It’s handling the bumpy sand well. I’m rolling over ruts left behind by the tides, and I’m crushing some impressively large but abandoned sand castles. It’s even smoother than the ride on pavement. But I drive past the best spot for us to set up and I need to turn around.

And that’s when I turn into a soft spot. Not enough speed, a bad line, and a bit too much throttle to correct it and the self-cleaning Duratracs do just that. They have the ability to fling an impressive amount of sand, and when they do I feel the truck drop. I’ve gotten myself stuck on the beach in a purpose-built off-road truck.

I let my wife and the pupper out to enjoy the sand while I try and figure out how to fix things. First up was a check of the tide chart, because I really don’t want to have to call GM and tell them their truck is floating to Europe. Fortunately, it’s just started to recede.

It was a bit of a false alarm. All I needed to do was spend about 30-seconds kicking out the sand from behind the tires. Then let 4Lo and a touch of gas pull me out. Lesson learned about beach driving: Watch your line, and easy on the loud pedal. And don’t panic and make it worse like I almost did.

If you look at my beach photos, you’ll notice it’s not exactly sunny. That’s what a trip to the beach around here entails. Stifling heat and sun inland, fog on the coast. But at least it’s cool. A few hours of fog and waves and it’s time to start heading back home. But the day isn’t done yet. We stop to grab some sandwiches for lunch and then follow the coast heading back to the city. This road is windy and narrow, with no shoulder. It is also, of course, full of cyclists. The extra 3.5-inches of width means that I need to leave a little more space for them. So I’m slowing down more. Combine that with the blare of the optional exhaust and I’m feeling like I’m being a little too aggressive. So my apologies to the few dozen cyclists I passed.

Getting closer to the city, a series of old logging roads take you back to some beautiful hidden lakes. They’re a great spot to watch the sunset, and the roads are exactly what the ZR2 was meant for. Rutted, bumpy, jumpy, fast, and wide open.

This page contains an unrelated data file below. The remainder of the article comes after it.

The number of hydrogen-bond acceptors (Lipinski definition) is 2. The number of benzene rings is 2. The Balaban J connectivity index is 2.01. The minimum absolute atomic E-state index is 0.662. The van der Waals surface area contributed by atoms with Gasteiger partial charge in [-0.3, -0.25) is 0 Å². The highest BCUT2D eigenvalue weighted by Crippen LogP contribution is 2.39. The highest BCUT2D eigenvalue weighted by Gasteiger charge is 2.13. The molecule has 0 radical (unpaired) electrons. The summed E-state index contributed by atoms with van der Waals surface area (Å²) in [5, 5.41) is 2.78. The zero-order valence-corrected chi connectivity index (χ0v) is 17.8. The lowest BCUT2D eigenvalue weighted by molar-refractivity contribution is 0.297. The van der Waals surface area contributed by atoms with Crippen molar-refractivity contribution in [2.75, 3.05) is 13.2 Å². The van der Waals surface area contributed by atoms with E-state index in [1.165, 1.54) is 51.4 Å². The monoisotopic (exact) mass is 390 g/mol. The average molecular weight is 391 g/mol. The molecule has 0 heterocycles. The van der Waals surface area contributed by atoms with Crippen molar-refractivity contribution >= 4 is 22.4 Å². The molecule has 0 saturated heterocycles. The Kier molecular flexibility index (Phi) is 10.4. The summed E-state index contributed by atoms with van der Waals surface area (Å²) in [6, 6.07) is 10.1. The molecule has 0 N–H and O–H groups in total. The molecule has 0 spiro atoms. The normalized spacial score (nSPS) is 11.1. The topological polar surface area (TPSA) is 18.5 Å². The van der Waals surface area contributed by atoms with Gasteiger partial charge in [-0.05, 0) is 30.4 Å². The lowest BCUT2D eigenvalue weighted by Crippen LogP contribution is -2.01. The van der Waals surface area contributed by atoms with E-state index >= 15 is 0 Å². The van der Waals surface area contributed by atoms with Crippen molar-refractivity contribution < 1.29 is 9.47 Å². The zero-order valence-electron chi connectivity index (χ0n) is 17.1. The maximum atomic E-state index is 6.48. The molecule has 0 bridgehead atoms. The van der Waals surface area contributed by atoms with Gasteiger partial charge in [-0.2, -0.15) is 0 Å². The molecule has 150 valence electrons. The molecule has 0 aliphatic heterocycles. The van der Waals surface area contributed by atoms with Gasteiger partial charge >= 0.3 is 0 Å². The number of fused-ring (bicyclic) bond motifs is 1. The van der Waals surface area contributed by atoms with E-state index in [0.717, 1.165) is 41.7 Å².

It’s time to punch up off-road mode again and give these spool valve shocks a workout.

This is where the slightly spongy on-road manners are justified. Pounding through the dirt off-road. It’s not magic carpet smooth, but the ride is nothing short of amazing. Bumps where I’d expect to connect my head with the roof are just eaten up. Instead of dirt, it feels like I’m driving down a slightly below average stretch of highway in a sportier car. You know the bumps are there, but they aren’t doing anything to upset the ride.

It feels like the worse the bumps are, the more the ZR2 likes it. Splashing through puddles and climbing over rocks, all taken in stride. The shocks really are that impressive. Thanks to the extra ground clearance, I didn’t even need to test out the factory installed rock-rails. Though if you’re not planning to use them you might want to look into a step bar instead. This is a tall truck.

After the sun sets, it’s a quiet drive back to the main road. These woods are full of deer, and even the occasional bear. So it’s not a place for fast-moving at night. Of course, you could use the bed for other evening date night activities, but you’d probably be carried off by flies.

They aren’t the sand dunes and desert running of the Southwestern US, but logging roads are much closer to the off-road experience the rest of North America can find. The Colorado ZR2 comes back for more every time. It handles sand, rock, dirt, gravel. Plus mulch. And the dog. Who needs fake mud decals when you can throw up the real thing on the bedsides every weekend?